Addressing harmful algal blooms (HABs) impacts with ferrate(VI)

Simultaneous removal of algal cells and toxins for drinking water treatment

Yang Deng, Meiyin S Wu, Huiqin Zhang, Lei Zheng, Yaritza Acosta, Tsung Ta D. Hsu

Research output: Contribution to journalArticleResearchpeer-review

5 Citations (Scopus)

Abstract

Although ferrate(VI) has long been recognized as a multi-purpose treatment agent, previous investigations regarding ferrate(VI) for addressing harmful algal blooms (HABs) impacts in drinking water treatment only focused on a single HAB pollutant (e.g. algal cells or algal toxins). Moreover, the performance of ferrate(VI)-driven coagulation was poorly investigated in comparison with ferrate(VI) oxidation, though it has been widely acknowledged as a major ferrate(VI) treatment mechanism. We herein reported ferrate(VI) as an emerging agent for simultaneous and effective removal of algal cells and toxins in a simulated HAB-impacted water. Ferrate(VI)-driven oxidation enabled algal cell inactivation and toxin decomposition. Subsequently, Fe(III) from ferrate(VI) reduction initiated an in-situ coagulation for cell aggregation. Cell viability (initial 4.26 × 104 cells/mL at pH 5.5 and 5.16 × 104 cells/mL at pH 7.5) decreased to 0.0% at ≥ 7 mg/L Fe(VI) at pH 5.5 and 7.5, respectively. Cell density and turbidity were dramatically decreased at pH 5.5 once ferrate(VI) doses were beyond their respective threshold levels, which are defined as minimum effective iron doses (MEIDs). However, the particulate removal at pH 7.5 was poor, likely because the coagulation was principally driven by charge neutralization and a higher pH could not sufficiently lower the particle surface charge. Meanwhile, algal toxins (i.e., microcystins) of 3.98 μg/L could be substantially decomposed at either pH. And the greater degradation achieved at pH 5.5 was due to the higher reactivity of ferrate(VI) at the lower pH. This study represents the first step toward the ferrate(VI) application as a promising approach for addressing multiple HABs impacts for water treatment.

Original languageEnglish
Pages (from-to)757-761
Number of pages5
JournalChemosphere
Volume186
DOIs
StatePublished - 1 Jan 2017

Fingerprint

Water treatment
Drinking Water
toxin
algal bloom
coagulation
oxidation
Coagulation
neutralization
turbidity
water treatment
viability
decomposition
iron
degradation
removal
drinking water treatment
ferrate ion
pollutant
Microcystins
Oxidation

Keywords

  • Algal cells
  • Algal toxins
  • Chemical oxidation
  • Coagulation
  • Drinking water treatment
  • Ferrate(VI)

Cite this

@article{db1e2ed526524859a169c40e4c1e34f5,
title = "Addressing harmful algal blooms (HABs) impacts with ferrate(VI): Simultaneous removal of algal cells and toxins for drinking water treatment",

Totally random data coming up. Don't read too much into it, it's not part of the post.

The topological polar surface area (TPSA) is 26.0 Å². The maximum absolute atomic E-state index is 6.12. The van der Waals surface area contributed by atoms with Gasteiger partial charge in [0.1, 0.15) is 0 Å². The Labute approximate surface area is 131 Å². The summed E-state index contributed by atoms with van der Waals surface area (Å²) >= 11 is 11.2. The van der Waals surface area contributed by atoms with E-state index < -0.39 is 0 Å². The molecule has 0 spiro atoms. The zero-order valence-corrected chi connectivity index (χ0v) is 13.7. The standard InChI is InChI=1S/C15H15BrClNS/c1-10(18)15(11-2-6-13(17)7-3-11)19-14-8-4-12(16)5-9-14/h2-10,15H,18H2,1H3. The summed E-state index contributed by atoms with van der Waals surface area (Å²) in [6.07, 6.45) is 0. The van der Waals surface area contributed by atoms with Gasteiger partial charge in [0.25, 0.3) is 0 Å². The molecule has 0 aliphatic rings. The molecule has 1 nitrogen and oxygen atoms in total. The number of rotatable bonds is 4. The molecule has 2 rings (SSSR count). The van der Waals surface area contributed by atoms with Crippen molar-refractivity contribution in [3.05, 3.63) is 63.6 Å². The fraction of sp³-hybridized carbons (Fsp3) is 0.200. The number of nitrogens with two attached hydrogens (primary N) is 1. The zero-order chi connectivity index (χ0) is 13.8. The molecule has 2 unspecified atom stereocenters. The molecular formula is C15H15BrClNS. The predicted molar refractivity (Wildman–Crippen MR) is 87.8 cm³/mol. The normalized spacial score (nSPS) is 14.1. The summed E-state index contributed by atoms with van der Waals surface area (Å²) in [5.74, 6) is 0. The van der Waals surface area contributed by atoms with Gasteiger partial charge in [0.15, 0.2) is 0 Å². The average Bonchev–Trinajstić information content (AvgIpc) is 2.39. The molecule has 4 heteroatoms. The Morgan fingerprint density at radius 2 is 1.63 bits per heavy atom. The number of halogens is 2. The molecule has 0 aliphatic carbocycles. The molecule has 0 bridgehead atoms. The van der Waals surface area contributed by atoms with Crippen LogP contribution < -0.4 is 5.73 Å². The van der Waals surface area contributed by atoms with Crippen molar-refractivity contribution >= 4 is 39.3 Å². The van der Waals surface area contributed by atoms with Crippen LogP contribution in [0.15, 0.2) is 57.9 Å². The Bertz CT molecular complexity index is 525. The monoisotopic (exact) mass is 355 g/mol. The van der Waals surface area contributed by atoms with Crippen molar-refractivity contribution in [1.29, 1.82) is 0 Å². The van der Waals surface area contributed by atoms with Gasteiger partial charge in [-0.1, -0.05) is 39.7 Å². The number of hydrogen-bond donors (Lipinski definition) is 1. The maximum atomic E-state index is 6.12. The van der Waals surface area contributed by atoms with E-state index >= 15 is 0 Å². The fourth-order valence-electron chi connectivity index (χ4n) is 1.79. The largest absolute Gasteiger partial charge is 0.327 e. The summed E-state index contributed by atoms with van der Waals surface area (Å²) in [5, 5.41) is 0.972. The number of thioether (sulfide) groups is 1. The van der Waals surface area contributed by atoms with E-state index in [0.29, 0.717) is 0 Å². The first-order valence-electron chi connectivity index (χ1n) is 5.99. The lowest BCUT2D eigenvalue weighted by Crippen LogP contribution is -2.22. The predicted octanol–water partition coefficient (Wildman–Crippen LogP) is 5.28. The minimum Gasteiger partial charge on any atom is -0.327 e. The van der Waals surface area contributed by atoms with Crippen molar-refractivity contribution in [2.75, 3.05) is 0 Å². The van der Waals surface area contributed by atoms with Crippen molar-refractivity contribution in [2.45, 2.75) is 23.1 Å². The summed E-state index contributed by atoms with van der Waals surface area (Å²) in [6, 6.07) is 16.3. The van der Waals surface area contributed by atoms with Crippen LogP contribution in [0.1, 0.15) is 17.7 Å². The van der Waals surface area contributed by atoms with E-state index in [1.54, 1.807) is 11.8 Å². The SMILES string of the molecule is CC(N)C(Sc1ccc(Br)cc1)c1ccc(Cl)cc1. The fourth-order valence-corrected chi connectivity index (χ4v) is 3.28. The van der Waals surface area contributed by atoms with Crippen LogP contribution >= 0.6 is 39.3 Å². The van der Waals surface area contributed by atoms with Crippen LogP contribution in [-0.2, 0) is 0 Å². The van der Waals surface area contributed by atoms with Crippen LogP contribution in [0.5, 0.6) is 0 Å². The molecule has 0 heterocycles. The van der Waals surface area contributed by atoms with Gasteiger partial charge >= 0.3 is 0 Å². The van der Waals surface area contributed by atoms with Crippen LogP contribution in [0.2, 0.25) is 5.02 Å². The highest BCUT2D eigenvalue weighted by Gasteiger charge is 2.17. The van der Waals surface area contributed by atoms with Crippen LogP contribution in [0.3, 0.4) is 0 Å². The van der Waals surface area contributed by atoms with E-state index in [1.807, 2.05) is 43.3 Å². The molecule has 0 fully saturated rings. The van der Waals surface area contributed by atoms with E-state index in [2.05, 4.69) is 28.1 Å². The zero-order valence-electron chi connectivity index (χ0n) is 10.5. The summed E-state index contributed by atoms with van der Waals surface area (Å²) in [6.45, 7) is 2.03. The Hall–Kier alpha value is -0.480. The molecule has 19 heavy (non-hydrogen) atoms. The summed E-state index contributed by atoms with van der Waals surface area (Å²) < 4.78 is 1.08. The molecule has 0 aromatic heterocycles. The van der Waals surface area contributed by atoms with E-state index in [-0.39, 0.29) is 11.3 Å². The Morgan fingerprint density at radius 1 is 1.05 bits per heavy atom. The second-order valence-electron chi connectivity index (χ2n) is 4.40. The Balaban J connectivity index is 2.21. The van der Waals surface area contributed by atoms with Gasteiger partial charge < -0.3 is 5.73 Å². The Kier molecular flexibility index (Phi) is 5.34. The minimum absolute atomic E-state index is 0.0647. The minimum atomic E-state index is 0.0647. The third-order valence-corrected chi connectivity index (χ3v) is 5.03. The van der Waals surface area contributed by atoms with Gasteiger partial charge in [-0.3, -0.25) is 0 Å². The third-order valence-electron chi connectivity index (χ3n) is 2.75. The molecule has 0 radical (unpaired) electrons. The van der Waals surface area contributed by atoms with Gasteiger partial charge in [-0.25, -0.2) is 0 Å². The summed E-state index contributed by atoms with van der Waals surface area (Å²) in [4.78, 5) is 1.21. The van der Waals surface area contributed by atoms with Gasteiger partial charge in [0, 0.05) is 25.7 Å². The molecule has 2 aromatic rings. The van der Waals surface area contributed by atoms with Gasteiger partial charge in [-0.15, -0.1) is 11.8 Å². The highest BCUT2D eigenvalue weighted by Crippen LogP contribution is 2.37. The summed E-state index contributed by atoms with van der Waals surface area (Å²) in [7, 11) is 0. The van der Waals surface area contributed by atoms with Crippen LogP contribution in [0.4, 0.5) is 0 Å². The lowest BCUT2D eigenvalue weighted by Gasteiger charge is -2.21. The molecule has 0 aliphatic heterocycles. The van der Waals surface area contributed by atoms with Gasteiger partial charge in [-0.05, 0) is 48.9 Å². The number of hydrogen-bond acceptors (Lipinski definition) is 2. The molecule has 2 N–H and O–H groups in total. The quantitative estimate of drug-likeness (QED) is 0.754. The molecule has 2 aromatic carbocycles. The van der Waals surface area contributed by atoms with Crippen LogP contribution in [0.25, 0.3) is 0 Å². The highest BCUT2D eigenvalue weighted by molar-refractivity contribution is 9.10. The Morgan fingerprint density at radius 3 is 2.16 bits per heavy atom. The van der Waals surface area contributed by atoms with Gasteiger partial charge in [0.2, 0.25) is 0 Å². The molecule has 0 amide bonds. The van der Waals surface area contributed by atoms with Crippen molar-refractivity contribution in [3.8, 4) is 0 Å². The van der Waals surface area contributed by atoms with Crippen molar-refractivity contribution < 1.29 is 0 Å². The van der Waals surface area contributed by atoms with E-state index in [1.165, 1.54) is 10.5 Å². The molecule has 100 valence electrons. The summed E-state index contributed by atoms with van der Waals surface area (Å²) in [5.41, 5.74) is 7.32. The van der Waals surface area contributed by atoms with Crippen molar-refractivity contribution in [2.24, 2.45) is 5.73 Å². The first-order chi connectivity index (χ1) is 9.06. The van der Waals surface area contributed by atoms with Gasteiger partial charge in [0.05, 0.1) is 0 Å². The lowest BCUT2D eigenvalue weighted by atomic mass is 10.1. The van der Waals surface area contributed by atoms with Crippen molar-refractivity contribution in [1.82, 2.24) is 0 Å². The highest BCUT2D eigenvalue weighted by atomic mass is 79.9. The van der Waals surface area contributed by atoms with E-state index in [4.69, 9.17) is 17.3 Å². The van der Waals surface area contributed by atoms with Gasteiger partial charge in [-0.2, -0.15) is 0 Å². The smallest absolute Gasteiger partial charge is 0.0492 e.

abstract = "Although ferrate(VI) has long been recognized as a multi-purpose treatment agent, previous investigations regarding ferrate(VI) for addressing harmful algal blooms (HABs) impacts in drinking water treatment only focused on a single HAB pollutant (e.g. algal cells or algal toxins). Moreover, the performance of ferrate(VI)-driven coagulation was poorly investigated in comparison with ferrate(VI) oxidation, though it has been widely acknowledged as a major ferrate(VI) treatment mechanism. We herein reported ferrate(VI) as an emerging agent for simultaneous and effective removal of algal cells and toxins in a simulated HAB-impacted water. Ferrate(VI)-driven oxidation enabled algal cell inactivation and toxin decomposition. Subsequently, Fe(III) from ferrate(VI) reduction initiated an in-situ coagulation for cell aggregation. Cell viability (initial 4.26 × 104 cells/mL at pH 5.5 and 5.16 × 104 cells/mL at pH 7.5) decreased to 0.0{\%} at ≥ 7 mg/L Fe(VI) at pH 5.5 and 7.5, respectively. Cell density and turbidity were dramatically decreased at pH 5.5 once ferrate(VI) doses were beyond their respective threshold levels, which are defined as minimum effective iron doses (MEIDs). However, the particulate removal at pH 7.5 was poor, likely because the coagulation was principally driven by charge neutralization and a higher pH could not sufficiently lower the particle surface charge. Meanwhile, algal toxins (i.e., microcystins) of 3.98 μg/L could be substantially decomposed at either pH. And the greater degradation achieved at pH 5.5 was due to the higher reactivity of ferrate(VI) at the lower pH. This study represents the first step toward the ferrate(VI) application as a promising approach for addressing multiple HABs impacts for water treatment.",
keywords = "Algal cells, Algal toxins, Chemical oxidation, Coagulation, Drinking water treatment, Ferrate(VI)",
author = "Yang Deng and Wu, {Meiyin S} and Huiqin Zhang and Lei Zheng and Yaritza Acosta and Hsu, {Tsung Ta D.}",